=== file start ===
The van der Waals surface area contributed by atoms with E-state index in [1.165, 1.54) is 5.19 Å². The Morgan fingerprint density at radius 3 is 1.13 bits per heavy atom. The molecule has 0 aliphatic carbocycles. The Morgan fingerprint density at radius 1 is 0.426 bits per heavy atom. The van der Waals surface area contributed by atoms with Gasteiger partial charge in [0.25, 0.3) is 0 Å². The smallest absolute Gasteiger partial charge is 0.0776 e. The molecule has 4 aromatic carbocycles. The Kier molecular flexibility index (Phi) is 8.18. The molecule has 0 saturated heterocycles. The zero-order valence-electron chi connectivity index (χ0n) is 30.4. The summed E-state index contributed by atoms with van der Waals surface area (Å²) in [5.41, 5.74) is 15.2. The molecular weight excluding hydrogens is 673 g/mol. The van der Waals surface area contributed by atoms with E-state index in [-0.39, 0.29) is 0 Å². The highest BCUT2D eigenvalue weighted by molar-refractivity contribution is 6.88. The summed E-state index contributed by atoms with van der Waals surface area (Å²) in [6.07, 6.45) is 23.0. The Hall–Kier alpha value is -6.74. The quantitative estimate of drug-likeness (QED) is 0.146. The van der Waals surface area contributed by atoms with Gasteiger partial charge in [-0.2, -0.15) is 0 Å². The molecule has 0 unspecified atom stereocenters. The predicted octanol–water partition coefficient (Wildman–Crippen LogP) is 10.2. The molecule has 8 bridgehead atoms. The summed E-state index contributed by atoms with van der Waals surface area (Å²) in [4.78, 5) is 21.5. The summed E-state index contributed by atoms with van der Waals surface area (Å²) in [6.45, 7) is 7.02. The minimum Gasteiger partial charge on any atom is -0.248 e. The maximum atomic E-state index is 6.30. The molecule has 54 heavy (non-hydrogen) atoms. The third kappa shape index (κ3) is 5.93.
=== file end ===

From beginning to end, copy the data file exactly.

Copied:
The van der Waals surface area contributed by atoms with E-state index in [1.165, 1.54) is 5.19 Å². The Morgan fingerprint density at radius 3 is 1.13 bits per heavy atom. The molecule has 0 aliphatic carbocycles. The Morgan fingerprint density at radius 1 is 0.426 bits per heavy atom. The van der Waals surface area contributed by atoms with Gasteiger partial charge in [0.25, 0.3) is 0 Å². The smallest absolute Gasteiger partial charge is 0.0776 e. The molecule has 4 aromatic carbocycles. The Kier molecular flexibility index (Phi) is 8.18. The molecule has 0 saturated heterocycles. The zero-order valence-electron chi connectivity index (χ0n) is 30.4. The summed E-state index contributed by atoms with van der Waals surface area (Å²) in [5.41, 5.74) is 15.2. The molecular weight excluding hydrogens is 673 g/mol. The van der Waals surface area contributed by atoms with E-state index in [-0.39, 0.29) is 0 Å². The highest BCUT2D eigenvalue weighted by molar-refractivity contribution is 6.88. The summed E-state index contributed by atoms with van der Waals surface area (Å²) in [6.07, 6.45) is 23.0. The Hall–Kier alpha value is -6.74. The quantitative estimate of drug-likeness (QED) is 0.146. The van der Waals surface area contributed by atoms with Gasteiger partial charge in [-0.2, -0.15) is 0 Å². The molecule has 0 unspecified atom stereocenters. The predicted octanol–water partition coefficient (Wildman–Crippen LogP) is 10.2. The molecule has 8 bridgehead atoms. The summed E-state index contributed by atoms with van der Waals surface area (Å²) in [4.78, 5) is 21.5. The summed E-state index contributed by atoms with van der Waals surface area (Å²) in [6.45, 7) is 7.02. The minimum Gasteiger partial charge on any atom is -0.248 e. The maximum atomic E-state index is 6.30. The molecule has 54 heavy (non-hydrogen) atoms. The third kappa shape index (κ3) is 5.93.